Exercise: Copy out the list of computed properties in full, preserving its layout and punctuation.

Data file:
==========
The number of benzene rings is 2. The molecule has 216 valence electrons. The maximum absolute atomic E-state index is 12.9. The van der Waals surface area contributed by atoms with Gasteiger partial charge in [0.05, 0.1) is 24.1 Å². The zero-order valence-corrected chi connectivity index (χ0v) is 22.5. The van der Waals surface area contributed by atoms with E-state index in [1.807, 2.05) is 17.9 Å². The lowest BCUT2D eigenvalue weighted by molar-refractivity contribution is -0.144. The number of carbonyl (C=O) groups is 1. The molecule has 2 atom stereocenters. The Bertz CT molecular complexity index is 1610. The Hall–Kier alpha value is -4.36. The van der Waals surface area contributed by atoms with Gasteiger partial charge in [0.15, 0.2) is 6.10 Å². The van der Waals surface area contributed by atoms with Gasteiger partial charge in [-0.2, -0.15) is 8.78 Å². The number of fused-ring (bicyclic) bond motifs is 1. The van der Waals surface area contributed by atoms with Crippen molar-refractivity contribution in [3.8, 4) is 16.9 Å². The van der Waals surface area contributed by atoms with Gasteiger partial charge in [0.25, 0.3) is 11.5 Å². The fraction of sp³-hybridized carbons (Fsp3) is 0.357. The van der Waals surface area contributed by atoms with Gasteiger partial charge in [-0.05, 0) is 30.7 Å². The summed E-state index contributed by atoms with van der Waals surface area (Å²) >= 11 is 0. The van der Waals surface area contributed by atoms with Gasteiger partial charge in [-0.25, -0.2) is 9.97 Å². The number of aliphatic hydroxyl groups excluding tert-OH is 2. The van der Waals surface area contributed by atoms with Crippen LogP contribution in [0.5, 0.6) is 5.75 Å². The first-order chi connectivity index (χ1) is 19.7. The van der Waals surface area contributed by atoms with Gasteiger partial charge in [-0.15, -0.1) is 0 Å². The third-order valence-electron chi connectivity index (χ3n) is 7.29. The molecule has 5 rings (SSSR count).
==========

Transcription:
The number of benzene rings is 2. The molecule has 216 valence electrons. The maximum absolute atomic E-state index is 12.9. The van der Waals surface area contributed by atoms with Gasteiger partial charge in [0.05, 0.1) is 24.1 Å². The zero-order valence-corrected chi connectivity index (χ0v) is 22.5. The van der Waals surface area contributed by atoms with E-state index in [1.807, 2.05) is 17.9 Å². The lowest BCUT2D eigenvalue weighted by molar-refractivity contribution is -0.144. The number of carbonyl (C=O) groups is 1. The molecule has 2 atom stereocenters. The Bertz CT molecular complexity index is 1610. The Hall–Kier alpha value is -4.36. The van der Waals surface area contributed by atoms with Gasteiger partial charge in [0.15, 0.2) is 6.10 Å². The van der Waals surface area contributed by atoms with Gasteiger partial charge in [-0.2, -0.15) is 8.78 Å². The number of fused-ring (bicyclic) bond motifs is 1. The van der Waals surface area contributed by atoms with Crippen molar-refractivity contribution in [3.8, 4) is 16.9 Å². The van der Waals surface area contributed by atoms with Gasteiger partial charge in [0.25, 0.3) is 11.5 Å². The fraction of sp³-hybridized carbons (Fsp3) is 0.357. The van der Waals surface area contributed by atoms with Gasteiger partial charge in [-0.05, 0) is 30.7 Å². The summed E-state index contributed by atoms with van der Waals surface area (Å²) >= 11 is 0. The van der Waals surface area contributed by atoms with Gasteiger partial charge in [-0.25, -0.2) is 9.97 Å². The number of aliphatic hydroxyl groups excluding tert-OH is 2. The van der Waals surface area contributed by atoms with Crippen LogP contribution in [0.5, 0.6) is 5.75 Å². The first-order chi connectivity index (χ1) is 19.7. The van der Waals surface area contributed by atoms with Gasteiger partial charge in [-0.15, -0.1) is 0 Å². The third-order valence-electron chi connectivity index (χ3n) is 7.29. The molecule has 5 rings (SSSR count).